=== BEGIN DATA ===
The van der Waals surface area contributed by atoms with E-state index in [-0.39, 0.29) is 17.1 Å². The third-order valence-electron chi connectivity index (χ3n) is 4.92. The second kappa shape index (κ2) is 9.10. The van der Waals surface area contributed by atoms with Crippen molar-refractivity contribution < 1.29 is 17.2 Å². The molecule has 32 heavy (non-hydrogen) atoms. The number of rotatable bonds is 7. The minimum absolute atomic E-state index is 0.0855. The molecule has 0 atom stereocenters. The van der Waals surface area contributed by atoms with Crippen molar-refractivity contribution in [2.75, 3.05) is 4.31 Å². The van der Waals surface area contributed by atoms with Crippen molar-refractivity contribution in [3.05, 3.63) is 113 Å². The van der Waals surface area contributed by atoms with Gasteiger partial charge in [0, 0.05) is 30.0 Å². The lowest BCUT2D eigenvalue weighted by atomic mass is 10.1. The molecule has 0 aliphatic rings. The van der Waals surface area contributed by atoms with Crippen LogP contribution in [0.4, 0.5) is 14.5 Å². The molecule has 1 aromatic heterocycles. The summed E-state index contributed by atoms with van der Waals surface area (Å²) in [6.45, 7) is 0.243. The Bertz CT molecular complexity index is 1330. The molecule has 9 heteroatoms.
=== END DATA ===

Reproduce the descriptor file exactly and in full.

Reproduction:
The van der Waals surface area contributed by atoms with E-state index in [-0.39, 0.29) is 17.1 Å². The third-order valence-electron chi connectivity index (χ3n) is 4.92. The second kappa shape index (κ2) is 9.10. The van der Waals surface area contributed by atoms with Crippen molar-refractivity contribution < 1.29 is 17.2 Å². The molecule has 32 heavy (non-hydrogen) atoms. The number of rotatable bonds is 7. The minimum absolute atomic E-state index is 0.0855. The molecule has 0 atom stereocenters. The van der Waals surface area contributed by atoms with Crippen molar-refractivity contribution in [2.75, 3.05) is 4.31 Å². The van der Waals surface area contributed by atoms with Crippen molar-refractivity contribution in [3.05, 3.63) is 113 Å². The van der Waals surface area contributed by atoms with Gasteiger partial charge in [0, 0.05) is 30.0 Å². The lowest BCUT2D eigenvalue weighted by atomic mass is 10.1. The molecule has 0 aliphatic rings. The van der Waals surface area contributed by atoms with Crippen LogP contribution in [0.4, 0.5) is 14.5 Å². The molecule has 1 aromatic heterocycles. The summed E-state index contributed by atoms with van der Waals surface area (Å²) in [6.45, 7) is 0.243. The Bertz CT molecular complexity index is 1330. The molecule has 9 heteroatoms.